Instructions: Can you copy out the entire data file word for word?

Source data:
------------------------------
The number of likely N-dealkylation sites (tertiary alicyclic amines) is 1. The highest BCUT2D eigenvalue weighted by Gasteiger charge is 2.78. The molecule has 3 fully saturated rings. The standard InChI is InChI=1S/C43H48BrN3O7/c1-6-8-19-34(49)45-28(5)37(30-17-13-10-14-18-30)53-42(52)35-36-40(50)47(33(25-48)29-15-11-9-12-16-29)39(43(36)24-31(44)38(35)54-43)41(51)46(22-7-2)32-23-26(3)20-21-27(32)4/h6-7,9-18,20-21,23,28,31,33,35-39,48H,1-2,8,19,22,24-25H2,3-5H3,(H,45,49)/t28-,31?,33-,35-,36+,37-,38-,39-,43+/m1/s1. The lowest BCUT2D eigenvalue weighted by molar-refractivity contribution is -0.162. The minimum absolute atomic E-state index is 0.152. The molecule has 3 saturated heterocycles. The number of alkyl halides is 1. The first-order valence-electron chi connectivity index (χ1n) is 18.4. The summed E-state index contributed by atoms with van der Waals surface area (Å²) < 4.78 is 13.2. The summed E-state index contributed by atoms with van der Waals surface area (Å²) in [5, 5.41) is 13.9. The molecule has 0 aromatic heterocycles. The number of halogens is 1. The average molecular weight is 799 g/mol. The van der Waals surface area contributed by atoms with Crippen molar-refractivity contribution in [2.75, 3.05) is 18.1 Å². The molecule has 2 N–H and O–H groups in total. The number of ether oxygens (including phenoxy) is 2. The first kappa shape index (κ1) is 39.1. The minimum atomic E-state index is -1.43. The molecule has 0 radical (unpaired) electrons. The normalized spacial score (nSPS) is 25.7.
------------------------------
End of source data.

The number of likely N-dealkylation sites (tertiary alicyclic amines) is 1. The highest BCUT2D eigenvalue weighted by Gasteiger charge is 2.78. The molecule has 3 fully saturated rings. The standard InChI is InChI=1S/C43H48BrN3O7/c1-6-8-19-34(49)45-28(5)37(30-17-13-10-14-18-30)53-42(52)35-36-40(50)47(33(25-48)29-15-11-9-12-16-29)39(43(36)24-31(44)38(35)54-43)41(51)46(22-7-2)32-23-26(3)20-21-27(32)4/h6-7,9-18,20-21,23,28,31,33,35-39,48H,1-2,8,19,22,24-25H2,3-5H3,(H,45,49)/t28-,31?,33-,35-,36+,37-,38-,39-,43+/m1/s1. The lowest BCUT2D eigenvalue weighted by molar-refractivity contribution is -0.162. The minimum absolute atomic E-state index is 0.152. The molecule has 3 saturated heterocycles. The number of alkyl halides is 1. The first-order valence-electron chi connectivity index (χ1n) is 18.4. The summed E-state index contributed by atoms with van der Waals surface area (Å²) < 4.78 is 13.2. The summed E-state index contributed by atoms with van der Waals surface area (Å²) in [5, 5.41) is 13.9. The molecule has 0 aromatic heterocycles. The number of halogens is 1. The average molecular weight is 799 g/mol. The van der Waals surface area contributed by atoms with Crippen molar-refractivity contribution in [2.75, 3.05) is 18.1 Å². The molecule has 2 N–H and O–H groups in total. The number of ether oxygens (including phenoxy) is 2. The first kappa shape index (κ1) is 39.1. The minimum atomic E-state index is -1.43. The molecule has 0 radical (unpaired) electrons. The normalized spacial score (nSPS) is 25.7.